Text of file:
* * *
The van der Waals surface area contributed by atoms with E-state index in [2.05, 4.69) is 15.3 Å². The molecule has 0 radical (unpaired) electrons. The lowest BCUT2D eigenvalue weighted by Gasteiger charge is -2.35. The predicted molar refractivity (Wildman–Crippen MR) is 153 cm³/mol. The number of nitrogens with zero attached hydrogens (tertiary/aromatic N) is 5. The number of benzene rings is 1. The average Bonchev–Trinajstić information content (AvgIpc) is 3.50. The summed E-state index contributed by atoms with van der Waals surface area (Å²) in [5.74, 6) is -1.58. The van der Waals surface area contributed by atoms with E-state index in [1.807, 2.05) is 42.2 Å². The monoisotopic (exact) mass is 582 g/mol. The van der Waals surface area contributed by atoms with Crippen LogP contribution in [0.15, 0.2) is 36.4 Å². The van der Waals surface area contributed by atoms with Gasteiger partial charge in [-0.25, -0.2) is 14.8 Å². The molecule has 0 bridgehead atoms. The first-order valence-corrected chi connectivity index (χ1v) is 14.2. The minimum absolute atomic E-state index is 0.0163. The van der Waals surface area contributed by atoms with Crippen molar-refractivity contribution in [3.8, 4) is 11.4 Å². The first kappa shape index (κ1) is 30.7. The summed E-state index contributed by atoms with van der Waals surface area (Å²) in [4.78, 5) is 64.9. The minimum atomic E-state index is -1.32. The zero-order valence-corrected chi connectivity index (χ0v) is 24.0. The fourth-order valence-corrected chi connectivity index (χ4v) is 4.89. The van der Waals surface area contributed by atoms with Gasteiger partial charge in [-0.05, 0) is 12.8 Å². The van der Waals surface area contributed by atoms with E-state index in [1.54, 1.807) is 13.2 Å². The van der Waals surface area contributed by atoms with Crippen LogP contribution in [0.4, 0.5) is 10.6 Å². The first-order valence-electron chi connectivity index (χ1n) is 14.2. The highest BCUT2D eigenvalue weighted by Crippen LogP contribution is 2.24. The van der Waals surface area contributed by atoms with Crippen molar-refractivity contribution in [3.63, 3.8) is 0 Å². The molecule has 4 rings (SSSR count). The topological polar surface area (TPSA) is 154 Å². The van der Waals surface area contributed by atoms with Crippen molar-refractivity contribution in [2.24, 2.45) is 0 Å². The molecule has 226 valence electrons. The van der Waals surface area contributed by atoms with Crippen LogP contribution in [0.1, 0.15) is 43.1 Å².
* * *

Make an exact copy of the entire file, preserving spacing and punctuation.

The van der Waals surface area contributed by atoms with E-state index in [2.05, 4.69) is 15.3 Å². The molecule has 0 radical (unpaired) electrons. The lowest BCUT2D eigenvalue weighted by Gasteiger charge is -2.35. The predicted molar refractivity (Wildman–Crippen MR) is 153 cm³/mol. The number of nitrogens with zero attached hydrogens (tertiary/aromatic N) is 5. The number of benzene rings is 1. The average Bonchev–Trinajstić information content (AvgIpc) is 3.50. The summed E-state index contributed by atoms with van der Waals surface area (Å²) in [5.74, 6) is -1.58. The van der Waals surface area contributed by atoms with E-state index in [1.807, 2.05) is 42.2 Å². The monoisotopic (exact) mass is 582 g/mol. The van der Waals surface area contributed by atoms with Crippen LogP contribution in [0.15, 0.2) is 36.4 Å². The van der Waals surface area contributed by atoms with Gasteiger partial charge in [-0.25, -0.2) is 14.8 Å². The molecule has 0 bridgehead atoms. The first-order valence-corrected chi connectivity index (χ1v) is 14.2. The minimum absolute atomic E-state index is 0.0163. The van der Waals surface area contributed by atoms with Crippen molar-refractivity contribution in [3.8, 4) is 11.4 Å². The first kappa shape index (κ1) is 30.7. The summed E-state index contributed by atoms with van der Waals surface area (Å²) in [4.78, 5) is 64.9. The minimum atomic E-state index is -1.32. The zero-order valence-corrected chi connectivity index (χ0v) is 24.0. The fourth-order valence-corrected chi connectivity index (χ4v) is 4.89. The van der Waals surface area contributed by atoms with Gasteiger partial charge in [-0.05, 0) is 12.8 Å². The van der Waals surface area contributed by atoms with E-state index in [1.54, 1.807) is 13.2 Å². The van der Waals surface area contributed by atoms with Crippen LogP contribution in [0.4, 0.5) is 10.6 Å². The first-order valence-electron chi connectivity index (χ1n) is 14.2. The highest BCUT2D eigenvalue weighted by Crippen LogP contribution is 2.24. The van der Waals surface area contributed by atoms with Crippen molar-refractivity contribution in [3.63, 3.8) is 0 Å². The molecule has 4 rings (SSSR count). The topological polar surface area (TPSA) is 154 Å². The van der Waals surface area contributed by atoms with Crippen molar-refractivity contribution in [2.24, 2.45) is 0 Å². The molecule has 226 valence electrons. The van der Waals surface area contributed by atoms with Crippen LogP contribution in [0.1, 0.15) is 43.1 Å².